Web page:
Most of us probably remember acting up as a child and being admonished with "What would your mother think?" Well, in Lizzie Post's case, we're guessing it was, "What would your great-great-grandmother think?"
As a direct descendant of famed etiquette expert Emily Post, Lizzie has continued in the family business, making a career for herself as an author and go-to spokesperson for propriety. Admittedly, though, the rules have changed a bit since the days of dear great-great-granny Post—particularly when it comes to weddings. From ceremony details to registries, couples are less concerned with the prim and proper and more concerned with the personalized and practical, Post says.
In fact, she's partnered with Marshalls, and a recent survey put out by the department store found that "one in three couples are planning nontraditional weddings and 83 percent are tossing traditional elements aside if they are not meaningful to them." Furthermore, 42 percent are forgoing the long-held tradition of registries altogether, and 39 percent of couples who did opt for a registry, are still hoping to be surprised.
So, what does this mean for anyone trying to do right by a couple whose wedding they were invited to attend? What sort of gifts are appropriate to give or ask for?
To find out, we spent an afternoon chatting with Post about all things #wediquette. Read her thoughts below—including whether or not you actually have to keep those wedding gifts that you hate.
Brides: Are there any etiquette practices that have gone out of style that you wish we still honored?
Post: I still believe in thank you cards. How nice is it to actually receive a note in the mail from someone as opposed to just a text message?
Any aspects that you're glad are over?
The thing I get most excited about, in terms of where wedding etiquette has gone, is that it's much more personal to the couple. It's much less about this stuffy presentation of one family to another. The merging of families is important, but not because it's some kind of symbol of success. Wedding registries nowadays aren't anything like they used to be. Couples are getting married later, so many already have the traditional gifts for the home. And, few people entertain on a formal level anymore, so we're using much more everyday wear—things that are going to be used a lot.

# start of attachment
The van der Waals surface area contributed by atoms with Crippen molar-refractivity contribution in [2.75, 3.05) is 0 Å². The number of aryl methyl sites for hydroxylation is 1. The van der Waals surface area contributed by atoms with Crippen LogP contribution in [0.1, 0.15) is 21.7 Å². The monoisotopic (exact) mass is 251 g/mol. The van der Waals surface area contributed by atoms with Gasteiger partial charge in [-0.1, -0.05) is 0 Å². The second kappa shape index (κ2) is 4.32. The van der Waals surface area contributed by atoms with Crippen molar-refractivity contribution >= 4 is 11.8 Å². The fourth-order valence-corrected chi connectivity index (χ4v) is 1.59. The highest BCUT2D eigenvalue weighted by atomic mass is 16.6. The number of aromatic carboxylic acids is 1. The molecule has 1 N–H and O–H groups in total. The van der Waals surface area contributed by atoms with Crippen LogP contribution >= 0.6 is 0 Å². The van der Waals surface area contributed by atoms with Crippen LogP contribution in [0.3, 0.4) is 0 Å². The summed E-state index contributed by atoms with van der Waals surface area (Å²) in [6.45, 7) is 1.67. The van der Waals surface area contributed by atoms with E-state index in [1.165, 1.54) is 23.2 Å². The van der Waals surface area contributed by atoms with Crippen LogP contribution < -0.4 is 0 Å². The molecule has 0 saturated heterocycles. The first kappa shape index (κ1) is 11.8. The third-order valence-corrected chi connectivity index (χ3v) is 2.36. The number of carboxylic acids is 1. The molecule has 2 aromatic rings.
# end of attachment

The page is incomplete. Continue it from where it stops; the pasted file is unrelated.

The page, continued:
What's the perfect wedding gift for these modern times?
Something surprising, and something that isn't as traditional. Guests are bored with giving the same things all the time, and then we learned from the survey that couples are really excited about getting those surprises. Back in the day, you'd register for your Tiffany's silverware; people were supposed to buy you one fork, not the whole setting. It was a way to be within a person's budget and give something really special. But the new approach is to find quality-brand products at prices that can work with a budget. You don't have to go in and get just the punch bowl. You can get the server and the glasses that come with it. It becomes a whole set of something rather than just the one item.
What's your number one gifting tip for wedding guests?
If people have a honeymoon fund, or anything suggesting they're interested in travel or trips, get them luggage. That's my go-to, and nobody ever thinks of it. You need something that'll hold up when it's getting tossed through TSA lines. Very few people have a really good set of luggage they didn't pay a fortune for, you know? And it's not like someone's going to be like, "I can't use that."